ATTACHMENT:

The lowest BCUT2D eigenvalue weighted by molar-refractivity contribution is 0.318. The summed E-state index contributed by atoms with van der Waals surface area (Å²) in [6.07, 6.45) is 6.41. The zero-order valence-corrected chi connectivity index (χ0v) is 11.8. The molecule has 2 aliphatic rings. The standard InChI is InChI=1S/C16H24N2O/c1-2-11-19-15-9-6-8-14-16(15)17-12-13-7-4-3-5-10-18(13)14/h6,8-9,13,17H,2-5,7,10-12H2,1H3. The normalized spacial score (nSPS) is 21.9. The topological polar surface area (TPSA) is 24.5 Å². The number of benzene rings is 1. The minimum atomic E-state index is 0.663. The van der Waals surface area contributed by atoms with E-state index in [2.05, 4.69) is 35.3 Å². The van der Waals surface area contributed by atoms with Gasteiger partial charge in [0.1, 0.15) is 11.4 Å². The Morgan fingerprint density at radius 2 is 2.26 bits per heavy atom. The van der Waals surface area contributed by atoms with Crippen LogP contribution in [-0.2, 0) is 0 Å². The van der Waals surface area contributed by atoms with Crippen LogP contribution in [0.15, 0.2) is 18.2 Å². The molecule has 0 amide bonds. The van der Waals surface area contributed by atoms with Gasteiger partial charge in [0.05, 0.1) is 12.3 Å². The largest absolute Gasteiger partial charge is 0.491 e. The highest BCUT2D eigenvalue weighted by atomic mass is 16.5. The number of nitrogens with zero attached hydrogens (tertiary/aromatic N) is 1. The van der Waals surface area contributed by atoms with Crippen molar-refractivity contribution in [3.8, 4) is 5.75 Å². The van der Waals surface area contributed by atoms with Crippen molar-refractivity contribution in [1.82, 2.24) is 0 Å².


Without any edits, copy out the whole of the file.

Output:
The lowest BCUT2D eigenvalue weighted by molar-refractivity contribution is 0.318. The summed E-state index contributed by atoms with van der Waals surface area (Å²) in [6.07, 6.45) is 6.41. The zero-order valence-corrected chi connectivity index (χ0v) is 11.8. The molecule has 2 aliphatic rings. The standard InChI is InChI=1S/C16H24N2O/c1-2-11-19-15-9-6-8-14-16(15)17-12-13-7-4-3-5-10-18(13)14/h6,8-9,13,17H,2-5,7,10-12H2,1H3. The normalized spacial score (nSPS) is 21.9. The topological polar surface area (TPSA) is 24.5 Å². The number of benzene rings is 1. The minimum atomic E-state index is 0.663. The van der Waals surface area contributed by atoms with E-state index in [2.05, 4.69) is 35.3 Å². The van der Waals surface area contributed by atoms with Gasteiger partial charge in [0.1, 0.15) is 11.4 Å². The Morgan fingerprint density at radius 2 is 2.26 bits per heavy atom. The van der Waals surface area contributed by atoms with Crippen LogP contribution in [-0.2, 0) is 0 Å². The van der Waals surface area contributed by atoms with Crippen LogP contribution in [0.15, 0.2) is 18.2 Å². The molecule has 0 amide bonds. The van der Waals surface area contributed by atoms with Gasteiger partial charge in [0.05, 0.1) is 12.3 Å². The largest absolute Gasteiger partial charge is 0.491 e. The highest BCUT2D eigenvalue weighted by atomic mass is 16.5. The number of nitrogens with zero attached hydrogens (tertiary/aromatic N) is 1. The van der Waals surface area contributed by atoms with Crippen molar-refractivity contribution in [3.8, 4) is 5.75 Å². The van der Waals surface area contributed by atoms with Crippen molar-refractivity contribution in [1.82, 2.24) is 0 Å².